Artist Rigoberto A. Gonzalez paints Mexico drug violence baroque-style
By Danya Hernandez on April 22, 2011
El Paso — Dark colors and shadows transform the canvas into excruciatingly vivid scenes – a severed head laying on the ground, soldiers restraining an angry man in front of a crowd – of the bloody drug war raging along the U.S.-Mexico border, illustrating every disturbing emotion on the faces of the subjects while employing the classic beauty of 17th century Baroque-style paintings.
Rigoberto A. Gonzalez (http://rigobertogonzalezalonso.com/home) 37, the artist of these deeply disturbing and meticulously painted images, is bringing his exhibition, titled Baroque on the Border/Barocco en la Frontera, to The University of Texas at El Paso at the Stanlee & Gerald Rubin Center for the Visual Art of from May 26 to September 24, 2011.
He was born in Reynosa, in the border state of Tamaulipas, Mexico and moved with his family to the border city of San Juan, TX when he was 9 years old.
As a child, his mother and older brother inspired him to become an artist. This inspiration led him to obtain a bachelor’s degree in art from The University of Texas-Pan American in 1999 and a Master of Fine Arts degree in painting from the New York Academy of Art in 2004.
When Gonzalez returned to Reynosa after completing his studies in New York City, he discovered that his once-peaceful hometown had turned into complete chaos because of fighting between competing drug gangs. Between 2007 and 2010, Mexico authorities estimate that nearly 35,000 persons have died in drug-related violence.
“Things that you had always read about, that there was drug trafficking going on, that there were private armies or all these guns coming in… when I came back all this came to light,” remembered Gonzalez. “It became something that no longer could be hidden.”
Rather than move elsewhere, Gonzalez decided to use his painter’s brush to capture this violent new reality.
To illustrate this controversial subject, Gonzalez chose to paint in the Baroque style originally used by the Roman Catholic Church during the 17th century to communicate religious themes in a way that would appeal directly to viewers’ emotions.
“I started to see in the newspapers all these stories about beheadings and executions and when I would look at the photos in the newspapers those beheadings reminded me of the paintings of Caravaggio or the head of John the Baptist or David with the head of Goliath. That’s how I saw it,” said Gonzalez.
Drawing on his bicultural roots, Gonzalez also found that Baroque art shares common ground with the art of Corridos Mexicanos, narrative songs that tell stories or legends of importance to a community, and incorporated this into his art by titling one painting, Contrabando y Traición, after a popular corrido.
“Growing up in the border region, I grew up listening to corridos. I was always interested on how the song writers would be able to take an incident that was violent and make it pleasing to listen to. Baroque painting, I think, does the same but visually,” said Gonzalez.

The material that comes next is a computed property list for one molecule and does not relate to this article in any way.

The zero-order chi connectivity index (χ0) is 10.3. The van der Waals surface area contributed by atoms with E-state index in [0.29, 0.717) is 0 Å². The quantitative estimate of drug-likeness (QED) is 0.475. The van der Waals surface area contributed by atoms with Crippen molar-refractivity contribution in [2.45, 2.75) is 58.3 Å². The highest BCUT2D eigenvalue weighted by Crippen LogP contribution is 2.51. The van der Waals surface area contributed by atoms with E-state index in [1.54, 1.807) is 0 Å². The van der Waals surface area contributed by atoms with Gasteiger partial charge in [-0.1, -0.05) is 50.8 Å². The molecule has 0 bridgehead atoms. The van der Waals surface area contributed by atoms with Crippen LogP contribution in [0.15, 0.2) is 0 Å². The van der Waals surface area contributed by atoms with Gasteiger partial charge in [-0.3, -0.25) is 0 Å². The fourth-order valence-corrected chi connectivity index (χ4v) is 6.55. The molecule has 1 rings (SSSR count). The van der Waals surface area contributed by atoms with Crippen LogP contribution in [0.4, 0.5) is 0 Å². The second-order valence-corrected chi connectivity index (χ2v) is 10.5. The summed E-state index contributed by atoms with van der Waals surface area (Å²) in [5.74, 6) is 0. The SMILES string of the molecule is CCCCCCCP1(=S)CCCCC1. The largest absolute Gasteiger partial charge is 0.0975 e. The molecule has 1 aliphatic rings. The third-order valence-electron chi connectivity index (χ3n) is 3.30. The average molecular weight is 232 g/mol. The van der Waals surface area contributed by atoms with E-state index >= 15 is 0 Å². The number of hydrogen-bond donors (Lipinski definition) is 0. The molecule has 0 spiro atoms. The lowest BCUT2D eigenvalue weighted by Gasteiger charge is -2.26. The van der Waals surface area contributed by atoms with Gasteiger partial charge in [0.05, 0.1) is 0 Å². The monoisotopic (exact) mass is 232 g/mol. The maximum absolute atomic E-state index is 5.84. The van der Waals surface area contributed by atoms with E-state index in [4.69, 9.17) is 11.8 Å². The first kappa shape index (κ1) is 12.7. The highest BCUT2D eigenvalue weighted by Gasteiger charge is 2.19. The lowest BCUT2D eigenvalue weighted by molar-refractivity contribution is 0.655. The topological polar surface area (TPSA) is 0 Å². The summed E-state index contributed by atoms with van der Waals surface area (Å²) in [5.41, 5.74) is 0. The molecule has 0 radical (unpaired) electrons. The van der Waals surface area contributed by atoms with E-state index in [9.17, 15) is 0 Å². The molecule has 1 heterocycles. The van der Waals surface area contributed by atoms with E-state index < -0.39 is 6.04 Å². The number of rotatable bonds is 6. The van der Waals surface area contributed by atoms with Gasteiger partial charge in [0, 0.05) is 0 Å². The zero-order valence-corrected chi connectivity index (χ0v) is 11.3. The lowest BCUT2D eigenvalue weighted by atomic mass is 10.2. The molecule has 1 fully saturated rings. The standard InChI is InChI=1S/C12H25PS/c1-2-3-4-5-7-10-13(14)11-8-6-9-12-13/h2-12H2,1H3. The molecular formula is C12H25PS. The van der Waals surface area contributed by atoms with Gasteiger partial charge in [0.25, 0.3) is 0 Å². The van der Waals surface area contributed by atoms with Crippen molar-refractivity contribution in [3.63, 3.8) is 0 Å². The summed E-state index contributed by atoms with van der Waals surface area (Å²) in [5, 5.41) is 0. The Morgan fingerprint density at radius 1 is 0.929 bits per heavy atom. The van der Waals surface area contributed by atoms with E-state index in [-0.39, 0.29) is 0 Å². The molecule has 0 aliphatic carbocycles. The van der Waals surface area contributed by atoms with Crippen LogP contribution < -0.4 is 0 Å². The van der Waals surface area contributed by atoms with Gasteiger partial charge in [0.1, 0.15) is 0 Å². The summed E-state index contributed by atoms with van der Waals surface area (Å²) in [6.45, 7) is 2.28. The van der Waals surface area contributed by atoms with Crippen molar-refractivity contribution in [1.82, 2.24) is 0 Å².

Today’s most popular corridos are about drug traffickers and are commonly known as narcocorridos. The popular songs appeal to a broad group of people and that’s exactly what Gonzalez wants to achieve with his paintings.
“I’ve always been fascinated with people and the stories that they tell. For me it’s always been about trying to tell and exposing the stories of the everyday common folk and trying to take the stories out to a wider audience,” he said.
His interest in the subject led him to listen to the stories of those who at some point had been involved in incidents related to the drug war and recreate their tragic memories.
“Some of people in the paintings were people from Ciudad Juarez who posed for me and had gone through those experiences,” said Gonzalez.
The images in Gonzalez’ life-size paintings reflect the emotions of those portrayed in them with graphic torture and shooting scenes to appeal to the emotions of his audience.
“A painter as myself by what I know about composition, lighting or shadow, I can turn something that was horrible to look at into something pleasant to look at,” said Gonzalez.
Although the vivid images might be hard to digest by those residents of the border community who have been directly affected by the violence, Gonzalez believes this will only intensify the connection between them and his art.
“When you see in the news some Muslim extremist being arrested it’s somebody from another part of the world, but when you see a Cartel member being arrested it’s somebody that can remind you of your cousin or your uncle,” said Gonzalez. “That’s something that got me very much into it – that the people involved were people that look like me, people that look like my relatives.”
Gonzalez hopes to translate a message of awareness to all of those from the U.S. side of the border who ignore the increasingly prevalent violence from the drug war across the Rio Grande in Mexico.
“The thing that holds Mexico together is the love of the people,” said Gonzalez. “I want the recreational drug users of the U.S. to be aware of what their need for having fun is causing, and what kind of effect it’s having a few yards away in Mexico.”